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Few are able to remain both fit and fat for long

The left arm is all you see of the mechanic. He is working under a car doing a main bearing job that he says will cost “about $200.”

As he grabs an oil filter near the left front wheel, he explains if the car’s owner had spent $4 on “one of these” with his last oil change, there’d probably be no need for a $200 repair job now. You then hear the roll of the dolly in that classic commercial first shown in 1972 as the gray-haired grease-monkey partially appears from underneath the car.

“Well,” he says matter-of-factly yet with a touch of sorrow, “the choice is yours. You can pay me now, or pay me later.”

That saying served as the FRAM oil filter slogan for more than a decade. It lasted so long because those words are more than a cautionary note about car maintenance.

They’re a reminder that in any aspect of life failing to act when you should act has consequences. It’s just that the consequences aren’t always immediate.

Adding all those extra pounds that make you obese, for instance, doesn’t occur overnight. Plus, they almost always result from things you can control.

So if you’re a part of the 42.5 percent of adult Americans currently obese (an increase of 283 percent since the debut of that FRAM oil filter commercial), you’ve decided, in a manner of speaking, not to pay the mechanic a bit now, but a boatload later.

And you will pay a boatload later. It’s just that the billing isn’t always immediate.

It’s this “delayed billing” for fat-dimpled thighs, triple chins, and bulbous bellies that makes the UK Biobank study of nearly 400,000 in the United Kingdom published in the March 2021 issue of Diabetologia noteworthy.

Along with the ominous increase in obesity, not only in the United States but also worldwide, there’s been a seemingly promising development. A fair percentage of the obese receive a clean bill of health metabolically.

Despite scoring 30 or higher on the Body Mass Index, their cholesterol, triglyceride, blood sugar, and blood pressure levels are not elevated as expected, but normal. It’s the elevation of two or more of these levels along with a 30-plus BMI that creates what’s called metabolic syndrome, a condition that compromises your overall health and significantly increases your risk of stroke, type 2 diabetes, and heart disease.

As a result, the term “metabolically healthy obesity” is now often employed to characterize these outliers and implies that it’s possible to be, in layman’s terms, both fit and fat.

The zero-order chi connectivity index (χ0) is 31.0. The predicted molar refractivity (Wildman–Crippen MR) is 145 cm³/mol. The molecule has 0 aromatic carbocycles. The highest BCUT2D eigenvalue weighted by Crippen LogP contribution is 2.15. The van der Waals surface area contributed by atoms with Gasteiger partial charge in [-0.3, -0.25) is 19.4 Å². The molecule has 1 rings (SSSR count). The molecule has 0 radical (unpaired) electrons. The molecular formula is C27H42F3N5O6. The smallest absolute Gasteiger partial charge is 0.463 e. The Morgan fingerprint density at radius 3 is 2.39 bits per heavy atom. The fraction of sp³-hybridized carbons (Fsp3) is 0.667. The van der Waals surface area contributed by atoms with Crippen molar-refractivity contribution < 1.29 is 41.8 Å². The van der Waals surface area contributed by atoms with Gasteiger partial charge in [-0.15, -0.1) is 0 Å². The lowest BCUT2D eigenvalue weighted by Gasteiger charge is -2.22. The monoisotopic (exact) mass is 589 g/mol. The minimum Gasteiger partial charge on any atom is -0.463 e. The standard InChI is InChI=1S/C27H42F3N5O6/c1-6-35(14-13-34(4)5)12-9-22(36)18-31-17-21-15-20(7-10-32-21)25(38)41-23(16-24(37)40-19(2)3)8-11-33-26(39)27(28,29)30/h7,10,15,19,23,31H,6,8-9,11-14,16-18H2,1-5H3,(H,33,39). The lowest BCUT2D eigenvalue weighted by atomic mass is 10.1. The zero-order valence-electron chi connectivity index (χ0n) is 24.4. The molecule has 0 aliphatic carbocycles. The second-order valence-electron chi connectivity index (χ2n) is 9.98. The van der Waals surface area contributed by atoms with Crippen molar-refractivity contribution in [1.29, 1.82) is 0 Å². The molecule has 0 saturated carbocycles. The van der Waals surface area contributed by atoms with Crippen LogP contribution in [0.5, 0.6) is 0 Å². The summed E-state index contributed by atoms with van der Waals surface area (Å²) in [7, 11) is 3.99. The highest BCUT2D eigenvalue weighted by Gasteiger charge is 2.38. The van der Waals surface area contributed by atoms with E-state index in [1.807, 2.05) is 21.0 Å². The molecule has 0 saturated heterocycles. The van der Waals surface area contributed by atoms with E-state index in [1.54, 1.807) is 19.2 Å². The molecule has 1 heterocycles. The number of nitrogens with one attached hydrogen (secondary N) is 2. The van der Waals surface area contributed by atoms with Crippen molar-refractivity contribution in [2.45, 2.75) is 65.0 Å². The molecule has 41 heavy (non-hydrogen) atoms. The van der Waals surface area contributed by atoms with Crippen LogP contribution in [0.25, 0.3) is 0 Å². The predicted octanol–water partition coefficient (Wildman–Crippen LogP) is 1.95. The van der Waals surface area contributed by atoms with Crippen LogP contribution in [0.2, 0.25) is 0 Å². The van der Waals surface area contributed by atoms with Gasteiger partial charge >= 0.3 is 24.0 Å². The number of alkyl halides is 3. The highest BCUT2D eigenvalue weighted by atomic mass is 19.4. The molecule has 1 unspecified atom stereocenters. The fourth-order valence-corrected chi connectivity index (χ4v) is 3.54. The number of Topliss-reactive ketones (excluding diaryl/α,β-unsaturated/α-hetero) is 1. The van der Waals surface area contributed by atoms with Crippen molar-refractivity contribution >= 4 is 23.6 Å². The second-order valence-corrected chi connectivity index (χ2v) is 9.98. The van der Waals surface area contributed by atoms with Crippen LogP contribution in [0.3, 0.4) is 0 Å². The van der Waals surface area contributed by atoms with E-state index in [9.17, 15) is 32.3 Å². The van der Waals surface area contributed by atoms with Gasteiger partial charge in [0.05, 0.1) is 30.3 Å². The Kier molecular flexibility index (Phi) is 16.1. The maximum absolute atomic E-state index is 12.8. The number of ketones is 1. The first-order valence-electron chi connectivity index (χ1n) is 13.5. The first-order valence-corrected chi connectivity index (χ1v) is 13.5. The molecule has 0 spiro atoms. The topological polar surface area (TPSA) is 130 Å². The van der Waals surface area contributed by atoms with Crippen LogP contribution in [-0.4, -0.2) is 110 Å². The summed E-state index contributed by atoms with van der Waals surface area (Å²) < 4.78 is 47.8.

While that may be true, the UK Biobank study suggests it most likely won’t be true for the long term, which makes the use of the term deceiving.

Researchers used 22 assessment centers throughout England, Scotland, and Wales to interview, weigh, measure, and check the blood pressure of nearly 400,000 participants following a self-administered, touch-screen health questionnaire. The information accrued allowed researchers to label the participants in one of four ways:

• metabolically healthy and not obese;

• metabolically unhealthy and not obese;

• metabolically unhealthy and obese;

• metabolically healthy and obese (what we’ll call fit and fat).

The researchers kept track of the participants for an average of 11.2 years and found out much about the fit-and-fat group over time that nicely aligns with FRAM’s “You can pay me now, or pay me later” slogan.

Compared to those categorized as metabolically healthy and not obese, the fit and fat were found to be at a substantially higher risk of diabetes, heart disease, heart failure, respiratory diseases, and dying for any reason during the course of the study. Even when measured against the metabolically unhealthy who were not obese, the fit and fat were still at a higher risk for heart failure and respiratory disease.

But here’s the real kicker: Five years into the study, the researchers found that more than one-third of the fit and fat were no longer fit, only fat. Two or more of their cholesterol, triglyceride, blood sugar, and blood pressure levels were now no longer normal, meaning they needed to be reclassified for the purposes of the study as “metabolically unhealthy and obese.”

They were now suffering from metabolic syndrome.

As a result, the four researchers who authored the study conclude “[u]sing the label ‘metabolically healthy’ to describe this [fit-and-fat] group in clinical medicine is misleading and therefore should be avoided.”

Moreover, “weight management could be beneficial to all people with obesity irrespective of metabolic profile. We suggest the term ‘MHO’ [metabolically healthy obesity] should be avoided in clinical medicine as it is misleading . . .”

So don’t mislead yourself. If you’re currently carrying a few too many pounds, or even enough to make you obese, but feel they have no adverse effect, you could indeed be right.

Right now.

But that’s a feeling that frequently fails the test of time.